The hostility of the enlightened Fathers of Vatican II to the reactionary, pre-Conciliar, sin-obsessed, obscurantist, rigid, formalistic, medieval, and thoroughly disgusting practice of preaching in August is something which, I feel, deserves to be much more widely known. I wonder if Fr Obliviscor will immediately set about converting his new cura into 'a Vatican II Parish'. The English Catholic Church would be that bit poorer without his particular eccentricities.

Back in the days of the Church of England, cuius animae propitietur Deus, it was not unknown for parishioners (especially unmarried ladies) to sell their properties and to buy new homes in a parish to which a priest whom they favoured was himself moving. They naturally wished to continue to enjoy things like "Western Rite" and "Full Catholic Privileges". I wonder if Zoopla will notice a spike in business during the first half of September.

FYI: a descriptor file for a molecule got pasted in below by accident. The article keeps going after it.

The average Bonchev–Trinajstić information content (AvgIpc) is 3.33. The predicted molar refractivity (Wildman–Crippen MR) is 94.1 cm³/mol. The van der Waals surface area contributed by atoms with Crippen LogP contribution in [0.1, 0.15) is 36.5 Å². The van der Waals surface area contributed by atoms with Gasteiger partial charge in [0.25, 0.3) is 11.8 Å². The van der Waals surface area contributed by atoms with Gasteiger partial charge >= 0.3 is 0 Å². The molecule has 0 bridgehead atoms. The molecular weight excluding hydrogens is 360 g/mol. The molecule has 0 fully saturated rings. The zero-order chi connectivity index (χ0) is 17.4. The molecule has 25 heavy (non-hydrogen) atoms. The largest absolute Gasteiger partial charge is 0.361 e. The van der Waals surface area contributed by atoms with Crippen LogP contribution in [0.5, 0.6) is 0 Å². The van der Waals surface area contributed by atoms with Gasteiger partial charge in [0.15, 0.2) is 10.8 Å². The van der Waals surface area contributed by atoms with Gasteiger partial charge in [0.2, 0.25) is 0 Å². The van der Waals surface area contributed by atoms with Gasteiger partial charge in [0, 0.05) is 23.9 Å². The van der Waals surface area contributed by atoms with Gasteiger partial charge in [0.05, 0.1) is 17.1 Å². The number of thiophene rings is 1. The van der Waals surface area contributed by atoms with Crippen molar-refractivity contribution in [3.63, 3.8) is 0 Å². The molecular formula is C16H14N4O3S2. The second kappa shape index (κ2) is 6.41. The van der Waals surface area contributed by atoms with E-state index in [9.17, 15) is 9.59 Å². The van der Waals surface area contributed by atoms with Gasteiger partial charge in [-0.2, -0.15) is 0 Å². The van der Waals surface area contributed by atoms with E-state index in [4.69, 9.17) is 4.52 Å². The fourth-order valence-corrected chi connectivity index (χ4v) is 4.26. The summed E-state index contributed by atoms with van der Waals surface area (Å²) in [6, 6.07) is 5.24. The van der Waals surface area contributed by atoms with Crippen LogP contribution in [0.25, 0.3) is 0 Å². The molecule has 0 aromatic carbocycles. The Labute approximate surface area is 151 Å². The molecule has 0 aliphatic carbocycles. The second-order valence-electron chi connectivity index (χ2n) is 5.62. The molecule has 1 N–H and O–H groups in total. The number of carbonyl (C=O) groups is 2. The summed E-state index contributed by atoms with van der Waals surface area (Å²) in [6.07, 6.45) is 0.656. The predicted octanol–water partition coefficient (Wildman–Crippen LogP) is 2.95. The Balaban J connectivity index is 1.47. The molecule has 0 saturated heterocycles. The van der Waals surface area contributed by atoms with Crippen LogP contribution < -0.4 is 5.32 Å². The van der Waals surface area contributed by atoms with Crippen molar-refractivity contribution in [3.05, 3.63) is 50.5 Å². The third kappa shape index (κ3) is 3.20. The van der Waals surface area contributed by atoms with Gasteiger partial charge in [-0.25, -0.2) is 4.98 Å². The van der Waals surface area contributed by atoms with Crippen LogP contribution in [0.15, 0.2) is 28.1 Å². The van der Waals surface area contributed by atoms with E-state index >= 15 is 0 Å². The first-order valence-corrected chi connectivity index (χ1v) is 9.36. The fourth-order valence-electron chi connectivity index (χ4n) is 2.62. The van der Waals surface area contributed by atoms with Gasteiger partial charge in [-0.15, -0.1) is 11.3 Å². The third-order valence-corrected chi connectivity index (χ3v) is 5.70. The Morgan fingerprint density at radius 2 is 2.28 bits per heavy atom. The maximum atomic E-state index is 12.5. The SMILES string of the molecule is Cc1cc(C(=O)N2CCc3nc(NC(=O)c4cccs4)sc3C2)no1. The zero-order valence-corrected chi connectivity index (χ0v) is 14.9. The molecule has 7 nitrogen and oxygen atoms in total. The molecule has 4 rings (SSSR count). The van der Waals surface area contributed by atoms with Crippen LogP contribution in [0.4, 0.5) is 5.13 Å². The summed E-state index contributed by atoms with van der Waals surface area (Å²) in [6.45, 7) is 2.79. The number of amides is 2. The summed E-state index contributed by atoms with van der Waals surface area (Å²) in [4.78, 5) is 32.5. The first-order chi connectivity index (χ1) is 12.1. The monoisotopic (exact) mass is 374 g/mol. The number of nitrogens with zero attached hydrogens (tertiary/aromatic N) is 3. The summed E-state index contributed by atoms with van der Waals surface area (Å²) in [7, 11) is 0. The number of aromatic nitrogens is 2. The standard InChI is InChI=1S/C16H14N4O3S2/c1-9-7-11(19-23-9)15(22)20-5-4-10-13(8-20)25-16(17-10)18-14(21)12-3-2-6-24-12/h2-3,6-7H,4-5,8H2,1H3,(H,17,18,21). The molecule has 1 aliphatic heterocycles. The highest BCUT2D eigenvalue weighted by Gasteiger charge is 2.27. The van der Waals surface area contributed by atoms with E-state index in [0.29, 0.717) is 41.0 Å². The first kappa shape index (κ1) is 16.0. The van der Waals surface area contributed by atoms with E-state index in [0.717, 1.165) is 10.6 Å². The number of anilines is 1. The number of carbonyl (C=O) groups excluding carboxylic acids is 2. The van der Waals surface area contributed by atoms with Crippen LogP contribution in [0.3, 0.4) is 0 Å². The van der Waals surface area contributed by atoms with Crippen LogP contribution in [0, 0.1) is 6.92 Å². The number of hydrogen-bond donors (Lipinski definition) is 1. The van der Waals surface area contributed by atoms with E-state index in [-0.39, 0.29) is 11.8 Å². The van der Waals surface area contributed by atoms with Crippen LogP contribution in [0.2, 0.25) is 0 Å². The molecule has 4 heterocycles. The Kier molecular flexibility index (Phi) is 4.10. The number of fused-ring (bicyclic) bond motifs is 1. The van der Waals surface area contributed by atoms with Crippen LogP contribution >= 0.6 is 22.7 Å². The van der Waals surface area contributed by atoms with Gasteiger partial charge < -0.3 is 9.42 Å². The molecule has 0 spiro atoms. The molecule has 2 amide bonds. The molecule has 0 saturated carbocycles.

28 August 2014

Pignus futurorum bonorum ...

Rorate has a nice little video of an SSPX clergyman saying Mass in S Peter's in Rome; a votive of our Lady ... in red vestments ...... presumably because, when he said it on August 9, the sacristy had red vestments laid out for S Edith Stein, and Father didn't want to put the Sacristy to the trouble of finding vestments of the right colour ... I'm sure this is the way ahead!

27 August 2014

Francesco de Zurburan

... died 350 years ago today, and the always admirable Rorate blog has a good piece with two videos. I add:

(1) Z featured in the Sacred made real exhibition at the National Gallery in London 2009/10. So if you went to that and were wise enough to buy the Catalogue, today is a day to fish it out and revisit Z.
(2) That exhibition emphasised the significance of Z's early work as one who painted polychromatic wood-carvings.